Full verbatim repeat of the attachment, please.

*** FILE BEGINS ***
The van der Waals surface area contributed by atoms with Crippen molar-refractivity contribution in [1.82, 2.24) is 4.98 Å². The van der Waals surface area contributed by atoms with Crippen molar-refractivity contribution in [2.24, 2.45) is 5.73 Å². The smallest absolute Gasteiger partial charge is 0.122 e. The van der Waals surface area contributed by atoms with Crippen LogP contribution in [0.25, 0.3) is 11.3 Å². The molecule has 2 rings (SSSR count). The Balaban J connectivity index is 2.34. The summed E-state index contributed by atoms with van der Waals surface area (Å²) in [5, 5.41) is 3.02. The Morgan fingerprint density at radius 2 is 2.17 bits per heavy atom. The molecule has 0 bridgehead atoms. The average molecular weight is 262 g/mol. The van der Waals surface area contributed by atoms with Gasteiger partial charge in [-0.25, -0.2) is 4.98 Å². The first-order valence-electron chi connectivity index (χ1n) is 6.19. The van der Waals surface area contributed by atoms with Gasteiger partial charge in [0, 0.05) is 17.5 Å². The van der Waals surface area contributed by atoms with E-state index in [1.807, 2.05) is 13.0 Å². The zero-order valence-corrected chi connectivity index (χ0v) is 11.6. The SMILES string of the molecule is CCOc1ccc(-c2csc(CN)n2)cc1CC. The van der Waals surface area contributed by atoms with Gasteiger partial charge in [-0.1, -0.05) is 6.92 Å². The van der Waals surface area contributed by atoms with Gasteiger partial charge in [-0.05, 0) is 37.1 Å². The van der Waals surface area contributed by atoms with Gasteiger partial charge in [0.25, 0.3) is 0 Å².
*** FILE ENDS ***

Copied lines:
The van der Waals surface area contributed by atoms with Crippen molar-refractivity contribution in [1.82, 2.24) is 4.98 Å². The van der Waals surface area contributed by atoms with Crippen molar-refractivity contribution in [2.24, 2.45) is 5.73 Å². The smallest absolute Gasteiger partial charge is 0.122 e. The van der Waals surface area contributed by atoms with Crippen LogP contribution in [0.25, 0.3) is 11.3 Å². The molecule has 2 rings (SSSR count). The Balaban J connectivity index is 2.34. The summed E-state index contributed by atoms with van der Waals surface area (Å²) in [5, 5.41) is 3.02. The Morgan fingerprint density at radius 2 is 2.17 bits per heavy atom. The molecule has 0 bridgehead atoms. The average molecular weight is 262 g/mol. The van der Waals surface area contributed by atoms with Gasteiger partial charge in [-0.25, -0.2) is 4.98 Å². The first-order valence-electron chi connectivity index (χ1n) is 6.19. The van der Waals surface area contributed by atoms with Gasteiger partial charge in [0, 0.05) is 17.5 Å². The van der Waals surface area contributed by atoms with E-state index in [1.807, 2.05) is 13.0 Å². The zero-order valence-corrected chi connectivity index (χ0v) is 11.6. The SMILES string of the molecule is CCOc1ccc(-c2csc(CN)n2)cc1CC. The van der Waals surface area contributed by atoms with Gasteiger partial charge in [-0.1, -0.05) is 6.92 Å². The van der Waals surface area contributed by atoms with Gasteiger partial charge in [-0.05, 0) is 37.1 Å². The van der Waals surface area contributed by atoms with Gasteiger partial charge in [0.25, 0.3) is 0 Å².